Q: Are the following uses of the system clock on each node (accessed via gettimeofday()) permitted?
1) to scan through the spectrum at the beginning of each run, to measure channel conditions. (each radio changes its tx/rx freq once per second)
2) to switch to certain fixed pairs of frequencies if the radios ever lost contact with each other completely, because of e.g. heavy interference or mismatched tx/rx frequencies.
3) to prevent switching frequencies too rapidly (more than once per second).
A: The use of the system clock is permitted (and possibly necessary in some situations), but it should be used in a manner that is realistic to a typical wireless scenario. The goal is to avoid situations where the radios rely on the server nodes' synchronized system clock to perform operations that, in a realistic scenario, need to be handled by over the air signaling.
A simple example of a violation of this rule (and indeed where most teams broke this rule), is to perform frequency hopping based on the system clock and an ABSOLUTE time reference. So if you say "every time the system clock rolls over to a new second, change the frequency," the only reason the nodes are synchronized is because they have synchronized system clocks, which isn't realistic. What would be a realistic alternative (though not necessarily the only or the best way to do it) is to set up an initial link and send a message which signals "start frequency hopping NOW." Then you can look at the current time and use that RELATIVE timing information to synchronize the frequency hopping of the two nodes.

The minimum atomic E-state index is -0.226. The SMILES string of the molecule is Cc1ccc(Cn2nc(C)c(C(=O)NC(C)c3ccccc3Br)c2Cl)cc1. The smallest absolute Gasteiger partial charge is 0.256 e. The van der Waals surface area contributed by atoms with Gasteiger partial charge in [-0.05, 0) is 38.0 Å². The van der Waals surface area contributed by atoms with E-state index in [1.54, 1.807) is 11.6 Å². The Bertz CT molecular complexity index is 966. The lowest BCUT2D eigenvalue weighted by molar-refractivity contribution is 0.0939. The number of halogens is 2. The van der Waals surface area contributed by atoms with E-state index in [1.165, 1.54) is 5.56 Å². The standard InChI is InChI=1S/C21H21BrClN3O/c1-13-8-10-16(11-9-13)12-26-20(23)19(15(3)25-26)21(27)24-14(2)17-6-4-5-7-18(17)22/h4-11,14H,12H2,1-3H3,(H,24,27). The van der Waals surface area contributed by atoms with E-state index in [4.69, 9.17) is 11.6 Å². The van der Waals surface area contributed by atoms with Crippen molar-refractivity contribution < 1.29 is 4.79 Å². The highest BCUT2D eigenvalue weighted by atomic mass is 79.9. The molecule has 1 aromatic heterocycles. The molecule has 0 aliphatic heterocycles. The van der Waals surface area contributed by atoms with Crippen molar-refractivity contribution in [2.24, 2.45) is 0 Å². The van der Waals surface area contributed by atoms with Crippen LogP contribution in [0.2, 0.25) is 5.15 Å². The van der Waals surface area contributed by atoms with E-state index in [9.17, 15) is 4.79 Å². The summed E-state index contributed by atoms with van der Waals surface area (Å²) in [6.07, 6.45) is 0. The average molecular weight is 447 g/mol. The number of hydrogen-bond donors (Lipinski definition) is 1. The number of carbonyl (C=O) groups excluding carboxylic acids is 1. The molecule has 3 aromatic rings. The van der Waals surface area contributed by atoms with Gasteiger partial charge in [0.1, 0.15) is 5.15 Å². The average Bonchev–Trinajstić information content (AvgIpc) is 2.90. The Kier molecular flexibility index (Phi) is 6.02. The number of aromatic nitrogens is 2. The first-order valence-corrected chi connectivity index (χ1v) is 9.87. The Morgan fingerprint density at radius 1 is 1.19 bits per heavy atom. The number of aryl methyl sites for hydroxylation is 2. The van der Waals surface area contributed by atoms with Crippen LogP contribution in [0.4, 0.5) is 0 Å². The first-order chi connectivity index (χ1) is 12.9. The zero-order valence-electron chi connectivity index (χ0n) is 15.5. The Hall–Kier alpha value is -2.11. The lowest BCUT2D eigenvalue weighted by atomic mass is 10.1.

Here are comments on the uses of the system clock mentioned in the question:
1) If you are only sensing, not transmitting/receiving data frames, then there isn't really anything wrong with this. But if you are actually transmitting/receiving data then this is basically just the frequency hopping scenario already described, which is problematic as explained.